20th Century - Psychology

Mira Oberholzer-Gincburg

Mira Oberholzer-Gincburg, (née Mira Gincburg, 13 January 1884 – 12 December 1949), was a Swiss medical doctor and psychoanalyst of Russian-Polish origin. A pioneer of psychoanalysis in general and child psychology in particular, she was a founding member of the Swiss Society of Psychoanalysis in 1919, and worked in Switzerland and the United States as a child analyst.

Early life

Mira Gincburg was born on 13 January 1884[1] to Dr. Rafael Saveliev and Ravka Salmanowa Gordin, a Jewish couple, in Dinaburg, now in Latvia. Her father passed away when Gincburg was thirteen. She completed her schooling in Łódź and moved to Bern in 1901, and then to Zürich in 1903, to pursue her medical studies.[2]

Gincburg spent time in Russia in 1904-05 for a teacher’s examination. While there, she also participated in the failed 1905 Russian Revolution. She returned to Zürich, and resumed studying medicine at the University of Zurich in 1906. In September 1908, she submitted her thesis on the impact inorganic salts can have on the galvanic excitability of the nervous system.[1] She earned her doctorate in 1909. Later that year, she travelled to Saint Petersburg to appear for, and passed, the Russian state examination.[2]


Gincburg, as a student of Carl Jung, engaged in analysis of children for some time at the Zürich psychiatric university hospital in 1909. She then moved to Riga to work at a sanatorium for the mentally ill before switching to Berlin in 1910 for further training. She was admitted into the Berlin Psychoanalytic Association in April 1911 as its first female member, and participated in the International Psychoanalytic Congress in Weimar.[3]

Joining the Zürich wing of the International Psychoanalytic Association and the Association of Swiss Alien Doctors in 1911, Gincburg presented her analysis of a suicide attempt, contending that suicidal tendencies of a person with schizophrenia might not result directly from the condition itself but from the same factors involved in neurosis.[2]

Gincburg married the psychiatrist Emil Oberholzer in 1913. They worked together at the Breitenau psychiatric centre in Schaffhausen as assistants to Hans Bertschinger. In 1915, they moved to Kusnacht to work with Theodore Brunner.[4]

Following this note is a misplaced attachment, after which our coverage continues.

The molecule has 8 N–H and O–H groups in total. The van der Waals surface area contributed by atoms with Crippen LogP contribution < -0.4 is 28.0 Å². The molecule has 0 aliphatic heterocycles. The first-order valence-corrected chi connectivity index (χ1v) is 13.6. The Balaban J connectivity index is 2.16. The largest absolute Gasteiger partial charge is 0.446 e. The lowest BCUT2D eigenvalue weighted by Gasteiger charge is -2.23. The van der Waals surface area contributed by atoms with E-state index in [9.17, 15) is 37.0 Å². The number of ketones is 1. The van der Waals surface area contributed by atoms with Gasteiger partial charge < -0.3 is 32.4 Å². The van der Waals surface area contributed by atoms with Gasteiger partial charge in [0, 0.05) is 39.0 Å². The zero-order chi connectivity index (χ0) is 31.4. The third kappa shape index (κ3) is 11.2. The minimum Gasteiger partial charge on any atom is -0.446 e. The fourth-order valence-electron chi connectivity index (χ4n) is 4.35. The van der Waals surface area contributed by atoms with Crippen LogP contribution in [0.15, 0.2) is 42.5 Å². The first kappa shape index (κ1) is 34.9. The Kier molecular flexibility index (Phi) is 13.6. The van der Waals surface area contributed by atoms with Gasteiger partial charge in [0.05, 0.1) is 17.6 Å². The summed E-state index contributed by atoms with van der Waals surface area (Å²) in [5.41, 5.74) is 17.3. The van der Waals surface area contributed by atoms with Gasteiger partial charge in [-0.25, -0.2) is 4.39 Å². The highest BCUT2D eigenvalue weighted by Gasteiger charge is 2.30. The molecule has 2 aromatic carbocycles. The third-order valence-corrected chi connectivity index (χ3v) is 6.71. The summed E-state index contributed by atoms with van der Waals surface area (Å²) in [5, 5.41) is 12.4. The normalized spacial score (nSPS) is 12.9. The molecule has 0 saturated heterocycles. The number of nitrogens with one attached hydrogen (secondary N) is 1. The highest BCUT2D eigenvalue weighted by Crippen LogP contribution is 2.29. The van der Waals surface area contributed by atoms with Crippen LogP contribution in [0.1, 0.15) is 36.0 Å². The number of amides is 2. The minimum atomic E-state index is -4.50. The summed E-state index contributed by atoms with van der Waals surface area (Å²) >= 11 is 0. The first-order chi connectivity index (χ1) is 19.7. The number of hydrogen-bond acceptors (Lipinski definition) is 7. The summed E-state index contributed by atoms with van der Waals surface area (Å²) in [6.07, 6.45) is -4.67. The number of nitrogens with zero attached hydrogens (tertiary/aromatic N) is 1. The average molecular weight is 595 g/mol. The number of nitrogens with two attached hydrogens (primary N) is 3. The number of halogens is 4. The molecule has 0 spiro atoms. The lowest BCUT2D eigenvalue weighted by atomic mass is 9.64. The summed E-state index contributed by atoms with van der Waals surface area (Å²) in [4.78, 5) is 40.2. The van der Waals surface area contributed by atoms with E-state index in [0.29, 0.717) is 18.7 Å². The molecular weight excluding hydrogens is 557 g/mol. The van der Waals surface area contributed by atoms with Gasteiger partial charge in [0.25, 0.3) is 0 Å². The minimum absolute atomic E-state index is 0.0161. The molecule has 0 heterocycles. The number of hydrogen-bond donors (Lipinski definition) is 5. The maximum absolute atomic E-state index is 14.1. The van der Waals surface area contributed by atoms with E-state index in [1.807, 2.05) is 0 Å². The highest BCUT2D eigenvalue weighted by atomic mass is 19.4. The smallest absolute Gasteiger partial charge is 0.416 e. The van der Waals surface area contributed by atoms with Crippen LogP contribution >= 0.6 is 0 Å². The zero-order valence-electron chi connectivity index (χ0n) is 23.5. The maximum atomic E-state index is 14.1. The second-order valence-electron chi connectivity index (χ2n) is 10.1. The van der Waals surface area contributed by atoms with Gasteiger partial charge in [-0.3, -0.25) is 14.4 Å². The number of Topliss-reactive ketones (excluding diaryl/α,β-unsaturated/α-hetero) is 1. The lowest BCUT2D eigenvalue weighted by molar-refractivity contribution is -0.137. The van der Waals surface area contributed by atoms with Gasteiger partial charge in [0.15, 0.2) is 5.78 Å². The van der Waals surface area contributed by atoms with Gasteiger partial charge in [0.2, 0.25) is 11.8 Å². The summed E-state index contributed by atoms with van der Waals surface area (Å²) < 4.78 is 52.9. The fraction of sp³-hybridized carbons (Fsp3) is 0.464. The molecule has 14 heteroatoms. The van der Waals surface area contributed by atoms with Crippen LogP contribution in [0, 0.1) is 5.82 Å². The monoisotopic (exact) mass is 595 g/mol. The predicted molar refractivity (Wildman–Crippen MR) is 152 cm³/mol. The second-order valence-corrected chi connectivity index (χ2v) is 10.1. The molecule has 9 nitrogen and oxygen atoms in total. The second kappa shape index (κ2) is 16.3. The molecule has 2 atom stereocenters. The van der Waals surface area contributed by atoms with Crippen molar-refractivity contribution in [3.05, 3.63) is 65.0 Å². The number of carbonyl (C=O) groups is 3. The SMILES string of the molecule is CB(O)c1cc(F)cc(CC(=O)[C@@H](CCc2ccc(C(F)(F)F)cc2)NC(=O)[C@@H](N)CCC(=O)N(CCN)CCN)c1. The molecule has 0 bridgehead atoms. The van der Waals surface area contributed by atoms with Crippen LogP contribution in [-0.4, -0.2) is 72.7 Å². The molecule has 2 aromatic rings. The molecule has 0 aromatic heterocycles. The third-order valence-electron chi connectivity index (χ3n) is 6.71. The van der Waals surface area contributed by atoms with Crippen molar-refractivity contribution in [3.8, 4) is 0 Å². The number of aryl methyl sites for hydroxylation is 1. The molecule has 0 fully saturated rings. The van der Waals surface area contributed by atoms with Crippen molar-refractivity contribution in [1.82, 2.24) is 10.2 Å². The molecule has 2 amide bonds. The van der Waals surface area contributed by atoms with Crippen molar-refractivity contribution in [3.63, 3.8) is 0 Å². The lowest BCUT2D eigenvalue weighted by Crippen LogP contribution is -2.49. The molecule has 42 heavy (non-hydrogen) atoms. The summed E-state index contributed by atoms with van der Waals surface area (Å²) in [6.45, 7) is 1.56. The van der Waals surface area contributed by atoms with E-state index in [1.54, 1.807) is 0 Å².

Oberholzer-Gincburg began a psychoanalytic clinic in Zürich with Emil Oberholzer after World War I ended. Following the ideological conflict between Jung and Sigmund Freud, the couple were among the founding members of the Swiss Society for Psychoanalysis (SSPsa) in 1919.[5] She personally undertook analysis of her husband, and later referred him to Freud for further analysis.[6] In 1923, she left their practice for some time to visit Freud for analysis in Vienna. She bore a son, Emil Hermann, in 1926.[4] The couple left the SSPsa to create a new organization, the Swiss Medical Association for Psychoanalysis in 1928.[2]

Rising anti-semitism in Switzerland prompted the Oberholzers to move to the United States in 1938, opening a psychoanalytic practice in New York City. They were among those who founded the Association for Psychoanalytic and Psychosomatic Medicine in 1942.[2]

Mira Oberholzer-Gincburg died in New York City on 12 December 1949.[4][7]

Published articles

  • Tolstoi über den Traum. Zentralblatt für Psychoanalyse 2, p. 615 (1911–12)
  • Mitteilung eines Kindheitstraumes. Internationale Zeitschrift für Psychoanalyse, 1-1, pp. 79-80 (1913)
  • Aus der Analyse eines 13-jährigen Mädchens. Schweizer Archiv für Neurologie und Psychiatrie 26, pp. 287-292 (1930)


  1. Jump up to:a b “Matrikeledition: Gincburg (oo Oberholzer) Marie / (Mira)” [Matriculation record of Mira Gincburg] (in German). Retrieved 13 October 2022.
  2. Jump up to:a b c d e f “Mira Oberholzer geb. Gincburg (1884-1949), Psychoanalytikerinnen. Biografisches Lexikon” [Mira Oberholzer nee Gincburg, Biographical Lexicon of Psychoanalysts] (in German).
  3. ^ Geissman, Claudine; Geissman, Pierre (2005). A History of Child Psychoanalysis. Routledge. ISBN 9780415112963..
  4. Jump up to:a b c “Emil Oberholzer – Biography”Edward G. Miner Library, University of Rochester Medical Center. Retrieved 13 October 2022.
  5. ^ “Symposium for the 100th Year of the Swiss Psychoanalysis Society”Psychoanalysis.today. 1 April 2019. Archived from the original on 27 May 2020. Retrieved 13 October 2022.
  6. ^ von Planta, Vera. “Mira Oberholzer-Gincburg: Eine Analytikerin der ersten Stunde in der Schweiz” [Mira Oberholzer-Gincburg: An early analyst in Switzerland]. Luzifer-Amor (in German). Retrieved 14 October 2022.
  7. ^ “DR. MIRA M. OBERHOLZER”The New York Times. 13 December 1949. p. 38. Retrieved 19 October 2022.

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